Poverty and Psychology

An Introduction
  • Stuart C. Carr
Part of the International and Cultural Psychology Series book series (ICUP)


Poverty is arguably the principal scourge on the planet today. The statistics on it are presented in detail in the next chapter (Prilleltensky, this volume). They are however mind-boggling; almost defying our comprehension. To render them more intelligible therefore, and to paint “the big picture,” we need a metaphor, an image. Let us imagine, for instance, that the global village is a community of just 100 persons. In this village, half of the population, or 50 persons, are hungry; 60 live in shanty towns; 70 are illiterate; and just 6 of them control half of the village’s total wealth (after Jones, 1999). These are the economics of a grossly distended hourglass (Carr, 1999). They remind us that poverty today is an inherently social as well as economic phenomenon (Marsella, 2003). This book is a response to those reminders. It has been designed to help raise awareness about the behavioral dynamics of poverty, and to suggest ways of redistributing some of the excesses of our age.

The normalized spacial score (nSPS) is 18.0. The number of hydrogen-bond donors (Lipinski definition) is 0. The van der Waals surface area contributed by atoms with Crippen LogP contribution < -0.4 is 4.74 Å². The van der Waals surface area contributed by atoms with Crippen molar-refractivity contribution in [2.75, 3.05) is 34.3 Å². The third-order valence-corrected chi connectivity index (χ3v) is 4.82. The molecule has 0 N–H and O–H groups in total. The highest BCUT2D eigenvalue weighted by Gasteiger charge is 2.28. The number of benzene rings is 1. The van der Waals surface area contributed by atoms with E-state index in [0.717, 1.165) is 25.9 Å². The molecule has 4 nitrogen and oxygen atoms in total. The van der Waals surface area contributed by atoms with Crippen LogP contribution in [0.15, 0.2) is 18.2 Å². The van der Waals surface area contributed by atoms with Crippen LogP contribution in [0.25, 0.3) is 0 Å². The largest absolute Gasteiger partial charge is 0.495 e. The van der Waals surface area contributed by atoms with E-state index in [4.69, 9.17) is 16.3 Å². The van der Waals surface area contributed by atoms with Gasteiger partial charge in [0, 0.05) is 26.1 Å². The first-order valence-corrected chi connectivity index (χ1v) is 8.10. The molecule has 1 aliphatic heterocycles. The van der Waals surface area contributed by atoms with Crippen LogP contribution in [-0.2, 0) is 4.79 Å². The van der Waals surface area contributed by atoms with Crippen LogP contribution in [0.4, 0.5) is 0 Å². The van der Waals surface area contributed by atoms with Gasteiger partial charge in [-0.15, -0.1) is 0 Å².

Attribution Theory Interactional Justice World Development Report World Bank Group Critical Psychology 
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© Springer Science+Business Media New York 2003

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  • Stuart C. Carr

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